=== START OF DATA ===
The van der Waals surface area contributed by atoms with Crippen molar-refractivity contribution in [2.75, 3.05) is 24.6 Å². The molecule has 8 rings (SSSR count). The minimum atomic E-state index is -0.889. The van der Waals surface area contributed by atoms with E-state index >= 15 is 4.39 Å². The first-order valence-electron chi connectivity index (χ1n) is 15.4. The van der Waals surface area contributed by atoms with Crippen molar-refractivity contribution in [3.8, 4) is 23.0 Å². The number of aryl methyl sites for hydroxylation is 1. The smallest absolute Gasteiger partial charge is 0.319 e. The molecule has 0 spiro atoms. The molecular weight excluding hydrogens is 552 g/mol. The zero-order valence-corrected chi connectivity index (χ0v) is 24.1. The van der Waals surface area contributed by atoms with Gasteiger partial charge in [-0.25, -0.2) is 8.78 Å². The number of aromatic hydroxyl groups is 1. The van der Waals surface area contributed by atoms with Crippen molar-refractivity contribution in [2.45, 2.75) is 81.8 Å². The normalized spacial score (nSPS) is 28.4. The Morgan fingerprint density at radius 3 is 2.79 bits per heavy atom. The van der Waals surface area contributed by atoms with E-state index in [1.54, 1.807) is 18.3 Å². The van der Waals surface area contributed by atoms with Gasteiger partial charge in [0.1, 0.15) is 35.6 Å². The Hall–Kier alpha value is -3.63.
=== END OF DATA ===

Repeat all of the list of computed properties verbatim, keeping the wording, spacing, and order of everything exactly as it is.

The van der Waals surface area contributed by atoms with Crippen molar-refractivity contribution in [2.75, 3.05) is 24.6 Å². The molecule has 8 rings (SSSR count). The minimum atomic E-state index is -0.889. The van der Waals surface area contributed by atoms with E-state index >= 15 is 4.39 Å². The first-order valence-electron chi connectivity index (χ1n) is 15.4. The van der Waals surface area contributed by atoms with Crippen molar-refractivity contribution in [3.8, 4) is 23.0 Å². The number of aryl methyl sites for hydroxylation is 1. The smallest absolute Gasteiger partial charge is 0.319 e. The molecule has 0 spiro atoms. The molecular weight excluding hydrogens is 552 g/mol. The zero-order valence-corrected chi connectivity index (χ0v) is 24.1. The van der Waals surface area contributed by atoms with Gasteiger partial charge in [-0.25, -0.2) is 8.78 Å². The number of aromatic hydroxyl groups is 1. The van der Waals surface area contributed by atoms with Crippen molar-refractivity contribution in [2.45, 2.75) is 81.8 Å². The normalized spacial score (nSPS) is 28.4. The Morgan fingerprint density at radius 3 is 2.79 bits per heavy atom. The van der Waals surface area contributed by atoms with E-state index in [1.54, 1.807) is 18.3 Å². The van der Waals surface area contributed by atoms with Gasteiger partial charge in [0.1, 0.15) is 35.6 Å². The Hall–Kier alpha value is -3.63.